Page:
I was the youngest in the family and the youngest usually gets to skive, unfortunately that didn’t quite happen to me. My older brother was [lined up] to take over the business because he was by far the most talented. He was interested in wines, he kept wines from when he was fairly young – in his teens – and he would travel with my father. But somehow my brother took a different route and my second brother helped us for a few years before answering the call of the lord to serve in the ministry so I guess I was the default.
Cornerstone started out as a separate project of Hock Tong Bee – I started it when I first joined the business in 1997. When I first started knocking on doors as a sales executive working for my father and my aunties, I realised that because Asians didn’t grow up with wines, we like wines that are a lot fruitier and much softer. I was writing about wines for the national newspapers as well as for magazines and I realised there was really a gap in the market. A gap is all about customisation and the fastest growing cuisine in the world is Asian and so I reckoned that if you could rise on the growth of Asian cuisine you wouldn’t really go wrong.
We now have joint ventures in Australia, New Zealand, France, Italy, Spain and Chile to make wines that are best with Asian cuisine. So that is how we started and that is how we distinguish the differences [between Cornerstone and Hock Tong Bee]. Hock Tong Bee will always be our family-owned entity and our holding company and basically the name of, in a sense, our family office.
I joined the business when I was 23 and became managing director when I was 29 when my father died. You never really have enough time to learn the ropes, I can only say that I was blessed that I had some time with my father and with my aunties because it was important for me to be able to learn as much from them as possible, but you know they always say “there is no time that is enough time”.
It was extremely difficult taking over the business while the older generation were still there. You can’t blame them because when you have something that works why change it? But we are in a world today where the only constant is change, and you do have to change. They found it difficult because I was fairly aggressive, I was young, I wanted to make my mark. I always admit I could have been a lot more patient in the way I did things. Unfortunately for many years I think the extended family shareholders didn’t really want to talk to me, but from the 10th year onwards when we started paying relatively nice dividends to everybody they started talking to me again.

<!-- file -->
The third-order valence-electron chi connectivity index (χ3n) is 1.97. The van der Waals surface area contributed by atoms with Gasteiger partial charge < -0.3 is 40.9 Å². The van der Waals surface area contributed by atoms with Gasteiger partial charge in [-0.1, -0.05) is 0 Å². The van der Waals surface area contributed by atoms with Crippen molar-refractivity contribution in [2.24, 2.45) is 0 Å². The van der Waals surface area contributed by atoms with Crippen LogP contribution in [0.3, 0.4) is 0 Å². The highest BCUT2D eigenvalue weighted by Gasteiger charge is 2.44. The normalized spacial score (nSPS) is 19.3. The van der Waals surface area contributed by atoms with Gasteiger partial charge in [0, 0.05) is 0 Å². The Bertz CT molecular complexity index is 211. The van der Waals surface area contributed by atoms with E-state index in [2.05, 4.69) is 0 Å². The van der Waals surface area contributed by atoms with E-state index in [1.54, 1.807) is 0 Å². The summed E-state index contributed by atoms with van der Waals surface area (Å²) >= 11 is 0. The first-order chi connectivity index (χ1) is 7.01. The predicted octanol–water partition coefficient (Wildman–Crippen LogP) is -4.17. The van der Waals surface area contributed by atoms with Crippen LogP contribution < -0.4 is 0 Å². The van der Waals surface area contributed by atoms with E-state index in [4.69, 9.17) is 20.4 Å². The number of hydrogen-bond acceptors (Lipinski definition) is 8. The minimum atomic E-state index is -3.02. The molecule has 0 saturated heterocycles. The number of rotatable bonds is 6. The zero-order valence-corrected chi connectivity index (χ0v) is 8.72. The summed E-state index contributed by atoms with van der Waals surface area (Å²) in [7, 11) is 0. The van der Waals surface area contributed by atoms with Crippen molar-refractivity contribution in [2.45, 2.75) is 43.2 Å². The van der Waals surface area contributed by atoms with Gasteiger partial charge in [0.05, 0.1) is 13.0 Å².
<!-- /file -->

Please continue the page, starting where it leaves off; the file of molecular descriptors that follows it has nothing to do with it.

My eldest brother is a deacon in church, and my second brother is going to serve in the ministry. My sister is a less disciplined Christian like myself – we don’t religiously go to church every week but in heart and soul and in beliefs we do all that is necessary. Also my sister and myself tend to travel very often so it’s a lot harder, but I always believe as long as you believe that is the key, you believe and you practice.
My faith does inform my business. When I took over the business from my father we were supplying to lots of the karaoke bars and nightclubs and I would define them as “girly bars”. One of the key decisions I made was to give up supplying to all these. This was mainly because making a deal is always very complex and often it requires you to entertain to make the deal and that can compromise things a bit. As a company we practise being very family oriented. I always say if you work hard and smart – 9am to 6:30pm with the occasional entertaining over dinner – that should be it. All the rest of your time should be channelled towards having quality of life, work-life balance and family time.
For people who are starting businesses outright I think the key is that no one is perfect. The most important thing is to find people who complement you in all the areas where you lack and together you will have synergies to be able to make it happen. It’s just like us starting our joint ventures in the various counties, making wines as well as distributing wines.